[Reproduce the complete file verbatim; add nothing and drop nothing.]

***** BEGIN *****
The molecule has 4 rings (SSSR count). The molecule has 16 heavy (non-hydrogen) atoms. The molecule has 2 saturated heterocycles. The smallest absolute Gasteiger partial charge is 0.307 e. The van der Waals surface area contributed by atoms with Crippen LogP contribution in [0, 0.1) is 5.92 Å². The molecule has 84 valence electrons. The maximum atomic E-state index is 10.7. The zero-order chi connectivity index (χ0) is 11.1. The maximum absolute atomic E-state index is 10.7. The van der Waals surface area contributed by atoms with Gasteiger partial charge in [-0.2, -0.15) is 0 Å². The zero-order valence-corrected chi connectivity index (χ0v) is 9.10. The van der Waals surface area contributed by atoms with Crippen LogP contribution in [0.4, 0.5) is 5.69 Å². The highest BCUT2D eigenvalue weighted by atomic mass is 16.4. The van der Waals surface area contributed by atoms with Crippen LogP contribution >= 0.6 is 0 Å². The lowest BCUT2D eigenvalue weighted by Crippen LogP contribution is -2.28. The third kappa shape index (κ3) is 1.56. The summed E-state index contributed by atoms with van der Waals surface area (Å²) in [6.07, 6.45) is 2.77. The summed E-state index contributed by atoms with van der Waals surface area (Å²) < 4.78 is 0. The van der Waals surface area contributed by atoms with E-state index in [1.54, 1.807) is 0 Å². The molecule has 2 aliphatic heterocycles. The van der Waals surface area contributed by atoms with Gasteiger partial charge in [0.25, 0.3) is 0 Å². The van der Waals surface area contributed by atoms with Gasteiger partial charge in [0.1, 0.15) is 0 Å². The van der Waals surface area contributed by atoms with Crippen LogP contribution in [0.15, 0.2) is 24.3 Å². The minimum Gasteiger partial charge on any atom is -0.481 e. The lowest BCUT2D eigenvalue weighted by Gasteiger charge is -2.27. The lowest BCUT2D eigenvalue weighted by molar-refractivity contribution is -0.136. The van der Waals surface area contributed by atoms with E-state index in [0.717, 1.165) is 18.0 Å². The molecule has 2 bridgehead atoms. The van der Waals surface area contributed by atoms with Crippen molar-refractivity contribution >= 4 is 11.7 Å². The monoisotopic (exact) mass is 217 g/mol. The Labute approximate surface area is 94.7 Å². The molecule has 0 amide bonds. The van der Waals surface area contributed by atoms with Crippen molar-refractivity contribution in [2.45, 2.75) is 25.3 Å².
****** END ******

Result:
The molecule has 4 rings (SSSR count). The molecule has 16 heavy (non-hydrogen) atoms. The molecule has 2 saturated heterocycles. The smallest absolute Gasteiger partial charge is 0.307 e. The van der Waals surface area contributed by atoms with Crippen LogP contribution in [0, 0.1) is 5.92 Å². The molecule has 84 valence electrons. The maximum atomic E-state index is 10.7. The zero-order chi connectivity index (χ0) is 11.1. The maximum absolute atomic E-state index is 10.7. The van der Waals surface area contributed by atoms with Gasteiger partial charge in [-0.2, -0.15) is 0 Å². The zero-order valence-corrected chi connectivity index (χ0v) is 9.10. The van der Waals surface area contributed by atoms with Crippen LogP contribution in [0.4, 0.5) is 5.69 Å². The highest BCUT2D eigenvalue weighted by atomic mass is 16.4. The van der Waals surface area contributed by atoms with Crippen LogP contribution >= 0.6 is 0 Å². The lowest BCUT2D eigenvalue weighted by Crippen LogP contribution is -2.28. The third kappa shape index (κ3) is 1.56. The summed E-state index contributed by atoms with van der Waals surface area (Å²) in [6.07, 6.45) is 2.77. The summed E-state index contributed by atoms with van der Waals surface area (Å²) < 4.78 is 0. The van der Waals surface area contributed by atoms with E-state index in [1.54, 1.807) is 0 Å². The molecule has 2 aliphatic heterocycles. The van der Waals surface area contributed by atoms with Gasteiger partial charge in [0.25, 0.3) is 0 Å². The van der Waals surface area contributed by atoms with Gasteiger partial charge in [0.1, 0.15) is 0 Å². The van der Waals surface area contributed by atoms with Crippen LogP contribution in [0.15, 0.2) is 24.3 Å². The minimum Gasteiger partial charge on any atom is -0.481 e. The lowest BCUT2D eigenvalue weighted by Gasteiger charge is -2.27. The lowest BCUT2D eigenvalue weighted by molar-refractivity contribution is -0.136. The van der Waals surface area contributed by atoms with E-state index in [0.717, 1.165) is 18.0 Å². The molecule has 2 bridgehead atoms. The van der Waals surface area contributed by atoms with Crippen molar-refractivity contribution >= 4 is 11.7 Å². The monoisotopic (exact) mass is 217 g/mol. The Labute approximate surface area is 94.7 Å². The molecule has 0 amide bonds. The van der Waals surface area contributed by atoms with Crippen molar-refractivity contribution in [2.45, 2.75) is 25.3 Å².